SEPT. 28 I LESSONS LEARNED I BY GERSON ROSENBLOOM
The U.S. economy is under siege. An unfortunate confluence of factors and circumstances has brought financial hardship to this nation and around the world. Unthinkable failures have taken place, rattling us to the core and causing us to question our ability to ever pull out of this downward spiral.
But in the midst of that reality, some companies have flourished and soared to new levels of performance and profitability.
Why the disparity? Some companies subscribe to the concept that the sky is falling, and then it does. Others choose to use the weaknesses of scared companies as an opportunity to grow their businesses. Do you want to be the hunter or the prey?
As President Barack Obama tries to sell the American Jobs Act to our legislators, this is the perfect time to look at our own reactions to the woes of the economy and to take command of what is in our control. While I certainly hope Washington finds our magic pill, I know that the real recovery will happen when everyday people like you and me say, "Enough is enough. I'm moving on."
In a very tangible way, our destiny is in our own hands. While the government arm-wrestles over the best way to jolt the economy, we have it in our power to create our own stimulus plan. Here's how.
Dropping the Ball
I regularly visit dealers where there's only one person working the sales floor. Even in cases where there's more than the sole associate, there's still not enough people to handle the jobs at hand. I see customers walking out, phone calls going unanswered and potential buyers being left on their own. At the same time, I see dirty displays, torn posters, burned-out light fixtures and other telltale signs that balls are being dropped all over the place — all in the name of cutting costs.
This isn't an isolated problem. It's rampant. In times when business is supposedly so bad, I regularly watch in horror as customers receive terrible service. I know that business is off, times are tough and these dealers are doing what they think they need to do to contain costs. But going too far in cost-cutting becomes a classic case of the old self-fulfilling prophecy. You're understaffed because you got tired of looking at red ink during the downturn. But by cutting too far, you don't have adequate help to wait on the customers that do come into your store and have the potential to improve your business. And because you're stretched so thin, your store looks like a failing business. So guess what? Business never gets better because customers give up on you.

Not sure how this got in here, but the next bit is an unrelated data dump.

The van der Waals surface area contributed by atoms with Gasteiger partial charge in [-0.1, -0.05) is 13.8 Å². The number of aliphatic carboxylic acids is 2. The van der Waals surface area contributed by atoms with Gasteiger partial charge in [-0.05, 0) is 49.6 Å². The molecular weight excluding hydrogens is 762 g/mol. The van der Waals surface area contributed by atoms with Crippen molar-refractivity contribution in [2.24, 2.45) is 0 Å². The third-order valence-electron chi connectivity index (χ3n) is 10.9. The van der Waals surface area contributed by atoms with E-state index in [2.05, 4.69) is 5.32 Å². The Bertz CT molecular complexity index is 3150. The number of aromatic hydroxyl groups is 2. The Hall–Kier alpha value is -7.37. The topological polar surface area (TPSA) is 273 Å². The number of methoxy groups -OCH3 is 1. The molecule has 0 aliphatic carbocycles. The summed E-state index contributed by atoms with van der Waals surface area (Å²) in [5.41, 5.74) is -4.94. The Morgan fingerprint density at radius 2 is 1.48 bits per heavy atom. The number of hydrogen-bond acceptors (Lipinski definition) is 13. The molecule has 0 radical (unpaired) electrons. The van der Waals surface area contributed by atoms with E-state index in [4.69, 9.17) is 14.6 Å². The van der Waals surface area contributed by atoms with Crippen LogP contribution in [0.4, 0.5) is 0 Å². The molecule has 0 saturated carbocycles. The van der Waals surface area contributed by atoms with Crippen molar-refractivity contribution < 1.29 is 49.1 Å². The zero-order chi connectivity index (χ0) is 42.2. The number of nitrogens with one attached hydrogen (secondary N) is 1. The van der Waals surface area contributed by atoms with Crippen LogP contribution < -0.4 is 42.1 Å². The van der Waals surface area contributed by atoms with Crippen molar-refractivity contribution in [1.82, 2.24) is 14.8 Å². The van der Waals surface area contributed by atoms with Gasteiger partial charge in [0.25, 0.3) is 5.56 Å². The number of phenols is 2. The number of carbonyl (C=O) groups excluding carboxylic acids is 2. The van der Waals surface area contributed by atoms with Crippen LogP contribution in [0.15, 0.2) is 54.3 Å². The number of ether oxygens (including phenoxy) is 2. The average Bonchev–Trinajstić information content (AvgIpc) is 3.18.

And just in case you don't believe me — or don't want to believe me — I'll point out that my retail store closed at the end of 2008. I don't want to oversimplify the factors that caused the closure, but I assure you that becoming overly conservative and disappointing my customers was part of it. How's that for a lesson learned?
Here's the biggest news flash: While you've tucked in your wings and made your business look like a shadow of its former self, there are competitors out there dying to grab your disappointed customers. The companies that are bold enough to improve during these hard times will soar to new heights, as they treat not only their own customers well but all of those customers that you unwittingly send to them.
OK, I get it. In difficult times that cause miserable cash flow, the last thing you want to do is to expand expenses. Here's the solution. There are countless qualified people who would do just about anything to find a job. With unemployment at about 9 percent and underemployment estimates bumping that number far higher, right now is the perfect time to find great new employees on your terms. Hire people to work the hours you want and need them to work, not the hours that are convenient for them. Great people who would've never considered part-time employment will now be grateful for any employment.
And when it comes time to talk about salary figures, structure your programs so potential employees are highly incentivized. This way, payroll costs are tied closely to employee performance. By bringing them on in this way, you almost guarantee that either your sales will go up because employees are hungry and anxious to bolster their paychecks, or you'll have little additional cost. It's a no-lose proposition.
It seems as if it takes a lot of guts to expand in what feels like a contracting world. But in the current economy, with a potential workforce chomping at the bit to do whatever it takes to return to gainful employment, there's no excuse for having an understaffed store.
You can wait for the feds to come bail you out. You can passively sit by hoping and wishing that things get better. Or you can wake up now and reclaim control of your own destiny with a stimulus plan that can be implemented today. Hey, if we do it and other industries do it, we might find ourselves looking back at the scary times we left behind. MI
Gerson Rosenbloom is managing director of Wechter Guitars. He's former president of Medley Music and a past NAMM chairman. Email him here.